LifeLink Devotions

Wednesday, April 12, 2023

Peter had been a proud disciple. His arrogance was displayed in his proclamations of superiority over the other disciples. He had made some boastful statements prior to Christ’s crucifixion. When Jesus told the disciples that He had to die, Peter took him aside and began to rebuke him. “Never, Lord!” he said. “This shall never happen to you!” (Matthew 16:22). Later Jesus told the disciples that He would go through this suffering alone, and Peter responded with, “Even if all fall away on account of you, I never will.” (Matthew 26:33). When Jesus rebuked Him and told him he would actually deny Him three times that very night, Peter declared, “Even if I have to die with you, I will never disown you.” (Matthew 26:35) For whatever reasons, Peter had declared himself to be the best of the disciples and the one who was always ready to take charge and be in control.

Without damaging his spirit or diminishing his boldness, Jesus needed to bring some humility to Peter’s life so he could be fully used for God’s glory. I don’t know exactly how it happened, but I do know that it did. Was it the remorse Peter experienced after denying Jesus three times? Was it the disbelief he had to deal with when he investigated the tomb and saw it was empty but doubted that Jesus had risen from the dead? Was it a personal meeting he had with Jesus sometime on that first day of Jesus’ resurrection life? Maybe it was all of them combined. The outcome was that Peter became humble. How do we know this? Look carefully at today’s passage of Scripture.

John 21:15 When they had finished eating, Jesus said to Simon Peter, “Simon son of John, do you truly love me more than these?” “Yes, Lord,” he said, “you know that I love you.” Jesus said, “Feed my lambs.”

Jesus came to the lake shore and helped the disciples catch a bunch of fish. They ate breakfast together, and then Jesus began a conversation with Peter. He asked him a simple question that revealed the heart of Peter – “Do you truly love me more than these?”  It appears that Jesus is asking Peter to love God more than he loves his fishing or the profits that come from a huge catch. It is valid to ask the question, “Do I really love Jesus more than anything else in my life?”

But what did Jesus really mean when He asked Peter if his love was greater than “these?”  I believe Jesus was asking Peter to compare the love he had for Jesus to the love the other disciples had for Jesus. They were all sitting around the fire together, and I can imagine Jesus gesturing with a pointed finger at the six other men as He asked Peter, “Do you truly love me more than these men love me?”  Jesus wanted to test the humility of Peter. Would he still be the arrogant, “I’m better than the others” man they had known earlier, or had his heart been broken and surrendered to Jesus Christ? Jesus gave Peter the chance to put himself ahead of the others by using the word “agape” for love in His question. “Agape” is God’s unique brand of love that unconditionally gives of self for the benefit of others regardless of any return. Would Peter put himself in that category of love and elevate himself to a superior position over the others? No! With a humble heart Peter admitted to Jesus that he loved Him but used a lesser term for love – the word “phileo,” meaning brotherly love. Peter had reached the point of transparency and was able to humble himself before Christ and admit his need.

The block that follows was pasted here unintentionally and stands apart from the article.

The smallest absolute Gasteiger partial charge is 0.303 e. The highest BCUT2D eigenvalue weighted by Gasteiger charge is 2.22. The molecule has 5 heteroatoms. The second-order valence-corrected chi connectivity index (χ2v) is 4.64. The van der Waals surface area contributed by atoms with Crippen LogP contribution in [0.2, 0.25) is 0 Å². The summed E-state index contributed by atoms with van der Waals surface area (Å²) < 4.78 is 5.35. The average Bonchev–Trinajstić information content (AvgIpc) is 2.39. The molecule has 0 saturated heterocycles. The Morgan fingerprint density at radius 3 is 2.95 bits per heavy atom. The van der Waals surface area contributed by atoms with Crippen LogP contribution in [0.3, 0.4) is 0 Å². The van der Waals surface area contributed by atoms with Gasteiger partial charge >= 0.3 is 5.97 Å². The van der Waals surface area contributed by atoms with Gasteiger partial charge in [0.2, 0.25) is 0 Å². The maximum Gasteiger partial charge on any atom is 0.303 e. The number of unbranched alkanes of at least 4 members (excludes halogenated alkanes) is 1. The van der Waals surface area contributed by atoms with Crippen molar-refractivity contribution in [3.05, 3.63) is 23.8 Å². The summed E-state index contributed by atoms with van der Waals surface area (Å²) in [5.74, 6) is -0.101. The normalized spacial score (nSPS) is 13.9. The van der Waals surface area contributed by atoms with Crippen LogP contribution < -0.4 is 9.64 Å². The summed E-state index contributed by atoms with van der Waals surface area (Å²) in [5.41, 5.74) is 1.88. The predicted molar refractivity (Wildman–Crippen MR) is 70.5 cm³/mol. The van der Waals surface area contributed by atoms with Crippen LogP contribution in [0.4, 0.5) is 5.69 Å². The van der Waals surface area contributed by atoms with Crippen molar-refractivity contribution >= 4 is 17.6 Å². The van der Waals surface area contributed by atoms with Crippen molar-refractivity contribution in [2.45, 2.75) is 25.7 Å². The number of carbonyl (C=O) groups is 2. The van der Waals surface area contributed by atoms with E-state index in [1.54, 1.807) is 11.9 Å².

How did Jesus respond? He gave Peter a purpose: “Feed my lambs.” Peter’s self-proclaimed purpose was to be the best of the best. It was how he would be able to validate his existence and worth. He had now learned that only Jesus can give life meaning, and in humble submission to Christ there is fulfillment. It was in humble serving others that true meaning for life could be found.

Christ’s post-resurrection mission was to equip us to be vessels of His life so that His kingdom could spread to the entire world. That would be impossible if we are not first and foremost humble servants of their Lord. Peter was starting to get it, and God used him powerfully to preach the gospel. Peter even became a role model and teacher of humility to others. In his letter he wrote to the Christians in his day, we read, Young men, in the same way be submissive to those who are older. All of you, clothe yourselves with humility toward one another, because, “God opposes the proud but gives grace to the humble.” Humble yourselves, therefore, under God’s mighty hand, that he may lift you up in due time. Cast all your anxiety on him because he cares for you.”(1 Peter 5:5 – 7)

Jesus used the question of love as the instrument to humble Peter’s heart. What is God using in your life right now to teach you humility? Are you letting Him do His work? Don’t resist. God gives grace to the humble and uses them for His glorious purpose. Let Him use you.

Pastor John

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